Author Topic: Why the Pale Not / An American Pale Ale  (Read 1453 times)

Offline AlbieTom

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Why the Pale Not / An American Pale Ale
« on: March 12, 2017, 11:25:23 PM »
So I just got my results back on a beer I submitted for competition and it came back lower than the last time I had brewed a similar beer. I changed the recipe and this time was a full mash and not a partial mash. I was wondering if anyone had any thoughts on the recipe, perhaps I skewed from style unintentionally.

Score Received was only a 24, which is strange to me as it seems to be to style, I'm waiting for the judge notes. I will post them when they are received.

Recipe
10 lbs 2-Row
1   lb Caramel 40L
9   oz Sucrose
.5  oz German Magnum (13.3 AA) - 60 min
.3  oz Cascade (6.7 AA) - 30 min
1   oz Willamette (4.6 AA) - 30 min
.7  oz Cascade (6.7 AA) - 5 min
2   oz Falconers Flight - Dry Hopped 3 Days

I made some water adjustments
8.5 Gallons Distilled Water
11.2 g gypsum
2.4  g Calcium Chloride
5.6  g Epsom
2.4  g Calcium Carbonate
2.4  g Baking Soda

Mashed at 148 F for 60 minutes and did a mash out at 170 for 10 minutes.

Used WLP001 California Ale Yeast and did a 1.5 L starter

Finally it was Cold Crashed for 7 days and Gelatin was used to clarify

Pre Boil Gravity 1.045
Post Boil           1.062
Final Gravity      1.010

5 Gallon Batch

Any advice would be greatly appreciated if there is anything glaringly bad.

Offline mabrungard

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Re: Why the Pale Not / An American Pale Ale
« Reply #1 on: March 13, 2017, 01:24:12 AM »
I see that your starting gravity was a bit high and your finishing gravity a bit low. I anticipate that the alcohol perception may have been a teeny bit high. In addition, the low finishing gravity is likely due to the sucrose you added. Most APA recipes are a little smaller beers and they don't use a simple sugar. I also see that you mashed at a relatively low temp. I find that mashing in the low 150's works for me and produces an acceptable attenuation and body.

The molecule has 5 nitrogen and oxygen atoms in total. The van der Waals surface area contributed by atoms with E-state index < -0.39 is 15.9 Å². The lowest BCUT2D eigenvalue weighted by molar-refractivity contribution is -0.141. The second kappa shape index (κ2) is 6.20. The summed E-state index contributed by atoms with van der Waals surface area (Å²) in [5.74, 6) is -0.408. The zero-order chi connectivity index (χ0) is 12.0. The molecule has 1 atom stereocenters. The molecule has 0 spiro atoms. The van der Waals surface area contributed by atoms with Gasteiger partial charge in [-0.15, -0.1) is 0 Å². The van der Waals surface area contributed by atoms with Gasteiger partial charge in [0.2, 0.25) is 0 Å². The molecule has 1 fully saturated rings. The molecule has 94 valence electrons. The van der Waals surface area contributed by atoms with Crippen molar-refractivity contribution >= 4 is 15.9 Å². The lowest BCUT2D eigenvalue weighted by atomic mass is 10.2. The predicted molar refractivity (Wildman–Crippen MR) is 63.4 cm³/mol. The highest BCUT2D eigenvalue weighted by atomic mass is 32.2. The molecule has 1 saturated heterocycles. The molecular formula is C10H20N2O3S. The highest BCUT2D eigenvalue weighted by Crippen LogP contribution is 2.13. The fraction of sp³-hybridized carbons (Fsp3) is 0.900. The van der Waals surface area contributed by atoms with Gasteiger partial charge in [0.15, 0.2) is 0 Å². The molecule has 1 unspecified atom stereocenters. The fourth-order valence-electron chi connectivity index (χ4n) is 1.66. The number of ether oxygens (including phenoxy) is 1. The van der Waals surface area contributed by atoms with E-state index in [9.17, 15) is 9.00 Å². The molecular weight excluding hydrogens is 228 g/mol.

I'm not going to decipher your IBU level, but it seems like it might be low. I aim for 45 IBU's in my 1.052 APA and this recipe will demand more IBU's than that.

I see that you tried to boost the alkalinity to keep the mash pH from dropping too low due to the big dose of gypsum, but you used calcium carbonate (chalk).  Chalk does not dissolve in the mash or wort and does not deliver the intended alkalinity. Remove that mineral from your lexicon and rely on lime or baking soda in those rare cases where you need alkalinity.   
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Offline Bob357

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Re: Why the Pale Not / An American Pale Ale
« Reply #2 on: March 13, 2017, 04:04:39 AM »
6.8% ABV and pushing the high limit of IBUs for an APA, it was likely perceived as an IPA. Especially with the high sulfate to chloride ratio( about 7.3:1) driving the bitterness. I use a 3:1 ratio even in my IPAs with good results.

A few calculations show a PH of around 5.5 without the chalk and baking soda and over 6.2 with both if the chalk was in solution. This assumes 4 gal. strike water and 4.5 gal. sparge water.

Losing the sucrose, chalk and baking soda, adding 2 or 3 ml Lactic Acid 88% in the mash and cutting the gypsum in half would have yielded a reasonable pH and brought you into style. Lowering the IBUs to 40 ish wouldn't have hurt either.

Sounds like something I did when I started building water from RO. Hope this helps
« Last Edit: March 13, 2017, 04:43:43 AM by Bob357 »
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Offline erockrph

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Re: Why the Pale Not / An American Pale Ale
« Reply #3 on: March 13, 2017, 03:06:59 PM »